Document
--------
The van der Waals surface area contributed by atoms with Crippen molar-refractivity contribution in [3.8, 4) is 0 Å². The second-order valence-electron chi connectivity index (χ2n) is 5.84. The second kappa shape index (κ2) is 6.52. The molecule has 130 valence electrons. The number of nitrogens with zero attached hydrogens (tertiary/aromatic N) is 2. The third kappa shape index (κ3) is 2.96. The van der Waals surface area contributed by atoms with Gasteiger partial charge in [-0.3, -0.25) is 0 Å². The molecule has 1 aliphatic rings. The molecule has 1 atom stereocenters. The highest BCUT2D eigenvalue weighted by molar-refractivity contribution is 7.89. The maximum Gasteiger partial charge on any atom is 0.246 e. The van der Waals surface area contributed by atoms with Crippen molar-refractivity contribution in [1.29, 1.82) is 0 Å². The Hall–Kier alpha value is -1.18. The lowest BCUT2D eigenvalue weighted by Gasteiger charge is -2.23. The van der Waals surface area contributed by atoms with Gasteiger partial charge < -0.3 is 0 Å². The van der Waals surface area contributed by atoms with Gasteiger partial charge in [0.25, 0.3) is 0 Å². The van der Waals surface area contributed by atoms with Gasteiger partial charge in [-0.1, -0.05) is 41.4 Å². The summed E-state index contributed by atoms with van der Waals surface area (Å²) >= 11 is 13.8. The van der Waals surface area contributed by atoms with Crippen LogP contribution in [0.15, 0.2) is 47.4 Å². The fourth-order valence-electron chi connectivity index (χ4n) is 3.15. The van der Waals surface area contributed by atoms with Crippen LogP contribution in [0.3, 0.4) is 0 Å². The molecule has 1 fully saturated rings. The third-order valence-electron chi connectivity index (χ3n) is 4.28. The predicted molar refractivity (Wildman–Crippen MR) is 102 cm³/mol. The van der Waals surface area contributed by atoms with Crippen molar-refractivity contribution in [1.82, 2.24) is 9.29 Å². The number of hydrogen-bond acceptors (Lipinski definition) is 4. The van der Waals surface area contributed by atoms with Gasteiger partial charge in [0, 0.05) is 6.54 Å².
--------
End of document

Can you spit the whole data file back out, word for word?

The van der Waals surface area contributed by atoms with Crippen molar-refractivity contribution in [3.8, 4) is 0 Å². The second-order valence-electron chi connectivity index (χ2n) is 5.84. The second kappa shape index (κ2) is 6.52. The molecule has 130 valence electrons. The number of nitrogens with zero attached hydrogens (tertiary/aromatic N) is 2. The third kappa shape index (κ3) is 2.96. The van der Waals surface area contributed by atoms with Gasteiger partial charge in [-0.3, -0.25) is 0 Å². The molecule has 1 aliphatic rings. The molecule has 1 atom stereocenters. The highest BCUT2D eigenvalue weighted by molar-refractivity contribution is 7.89. The maximum Gasteiger partial charge on any atom is 0.246 e. The van der Waals surface area contributed by atoms with Crippen molar-refractivity contribution in [1.29, 1.82) is 0 Å². The Hall–Kier alpha value is -1.18. The lowest BCUT2D eigenvalue weighted by Gasteiger charge is -2.23. The van der Waals surface area contributed by atoms with Gasteiger partial charge < -0.3 is 0 Å². The van der Waals surface area contributed by atoms with Gasteiger partial charge in [0.25, 0.3) is 0 Å². The van der Waals surface area contributed by atoms with Gasteiger partial charge in [-0.1, -0.05) is 41.4 Å². The summed E-state index contributed by atoms with van der Waals surface area (Å²) >= 11 is 13.8. The van der Waals surface area contributed by atoms with Crippen LogP contribution in [0.15, 0.2) is 47.4 Å². The fourth-order valence-electron chi connectivity index (χ4n) is 3.15. The van der Waals surface area contributed by atoms with Crippen LogP contribution in [0.3, 0.4) is 0 Å². The molecule has 1 fully saturated rings. The third-order valence-electron chi connectivity index (χ3n) is 4.28. The predicted molar refractivity (Wildman–Crippen MR) is 102 cm³/mol. The van der Waals surface area contributed by atoms with Crippen molar-refractivity contribution in [1.82, 2.24) is 9.29 Å². The number of hydrogen-bond acceptors (Lipinski definition) is 4. The van der Waals surface area contributed by atoms with Gasteiger partial charge in [0, 0.05) is 6.54 Å².